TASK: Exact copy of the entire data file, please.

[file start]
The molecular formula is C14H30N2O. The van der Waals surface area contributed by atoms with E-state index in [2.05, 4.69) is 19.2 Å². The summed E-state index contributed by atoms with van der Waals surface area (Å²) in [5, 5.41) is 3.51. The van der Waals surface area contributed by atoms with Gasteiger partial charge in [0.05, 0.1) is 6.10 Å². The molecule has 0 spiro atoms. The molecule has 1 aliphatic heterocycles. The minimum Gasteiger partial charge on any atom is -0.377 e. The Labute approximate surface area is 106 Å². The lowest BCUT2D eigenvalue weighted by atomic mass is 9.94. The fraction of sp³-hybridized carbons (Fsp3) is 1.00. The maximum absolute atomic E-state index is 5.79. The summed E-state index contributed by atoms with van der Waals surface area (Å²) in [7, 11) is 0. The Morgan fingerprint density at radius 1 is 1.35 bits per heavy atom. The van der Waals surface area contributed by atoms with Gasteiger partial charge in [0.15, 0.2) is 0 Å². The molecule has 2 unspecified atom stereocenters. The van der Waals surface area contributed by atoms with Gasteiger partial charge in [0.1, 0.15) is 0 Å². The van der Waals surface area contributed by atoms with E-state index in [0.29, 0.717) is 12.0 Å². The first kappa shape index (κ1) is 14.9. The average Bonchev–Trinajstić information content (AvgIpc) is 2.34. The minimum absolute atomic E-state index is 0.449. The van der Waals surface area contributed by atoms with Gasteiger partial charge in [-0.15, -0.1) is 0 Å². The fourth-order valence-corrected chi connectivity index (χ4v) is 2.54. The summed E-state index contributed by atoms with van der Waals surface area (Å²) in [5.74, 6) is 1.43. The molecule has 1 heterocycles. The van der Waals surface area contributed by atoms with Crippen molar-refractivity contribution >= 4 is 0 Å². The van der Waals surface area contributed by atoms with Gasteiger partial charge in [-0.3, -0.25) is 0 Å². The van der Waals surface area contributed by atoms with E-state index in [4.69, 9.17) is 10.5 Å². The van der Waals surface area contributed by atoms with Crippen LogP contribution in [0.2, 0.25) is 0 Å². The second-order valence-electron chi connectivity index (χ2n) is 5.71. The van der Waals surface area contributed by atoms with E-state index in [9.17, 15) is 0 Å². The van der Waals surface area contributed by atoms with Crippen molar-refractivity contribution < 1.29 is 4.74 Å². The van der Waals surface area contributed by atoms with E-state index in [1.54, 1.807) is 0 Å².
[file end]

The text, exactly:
The molecular formula is C14H30N2O. The van der Waals surface area contributed by atoms with E-state index in [2.05, 4.69) is 19.2 Å². The summed E-state index contributed by atoms with van der Waals surface area (Å²) in [5, 5.41) is 3.51. The van der Waals surface area contributed by atoms with Gasteiger partial charge in [0.05, 0.1) is 6.10 Å². The molecule has 0 spiro atoms. The molecule has 1 aliphatic heterocycles. The minimum Gasteiger partial charge on any atom is -0.377 e. The Labute approximate surface area is 106 Å². The lowest BCUT2D eigenvalue weighted by atomic mass is 9.94. The fraction of sp³-hybridized carbons (Fsp3) is 1.00. The maximum absolute atomic E-state index is 5.79. The summed E-state index contributed by atoms with van der Waals surface area (Å²) in [7, 11) is 0. The Morgan fingerprint density at radius 1 is 1.35 bits per heavy atom. The van der Waals surface area contributed by atoms with Gasteiger partial charge in [0.15, 0.2) is 0 Å². The molecule has 2 unspecified atom stereocenters. The van der Waals surface area contributed by atoms with Gasteiger partial charge in [0.1, 0.15) is 0 Å². The van der Waals surface area contributed by atoms with E-state index in [0.29, 0.717) is 12.0 Å². The first kappa shape index (κ1) is 14.9. The average Bonchev–Trinajstić information content (AvgIpc) is 2.34. The minimum absolute atomic E-state index is 0.449. The van der Waals surface area contributed by atoms with Gasteiger partial charge in [-0.15, -0.1) is 0 Å². The fourth-order valence-corrected chi connectivity index (χ4v) is 2.54. The summed E-state index contributed by atoms with van der Waals surface area (Å²) in [5.74, 6) is 1.43. The molecule has 1 heterocycles. The van der Waals surface area contributed by atoms with Crippen molar-refractivity contribution >= 4 is 0 Å². The van der Waals surface area contributed by atoms with Gasteiger partial charge in [-0.3, -0.25) is 0 Å². The van der Waals surface area contributed by atoms with E-state index in [4.69, 9.17) is 10.5 Å². The van der Waals surface area contributed by atoms with Crippen LogP contribution in [0.2, 0.25) is 0 Å². The second-order valence-electron chi connectivity index (χ2n) is 5.71. The van der Waals surface area contributed by atoms with E-state index in [9.17, 15) is 0 Å². The van der Waals surface area contributed by atoms with Crippen molar-refractivity contribution < 1.29 is 4.74 Å². The van der Waals surface area contributed by atoms with E-state index in [1.54, 1.807) is 0 Å².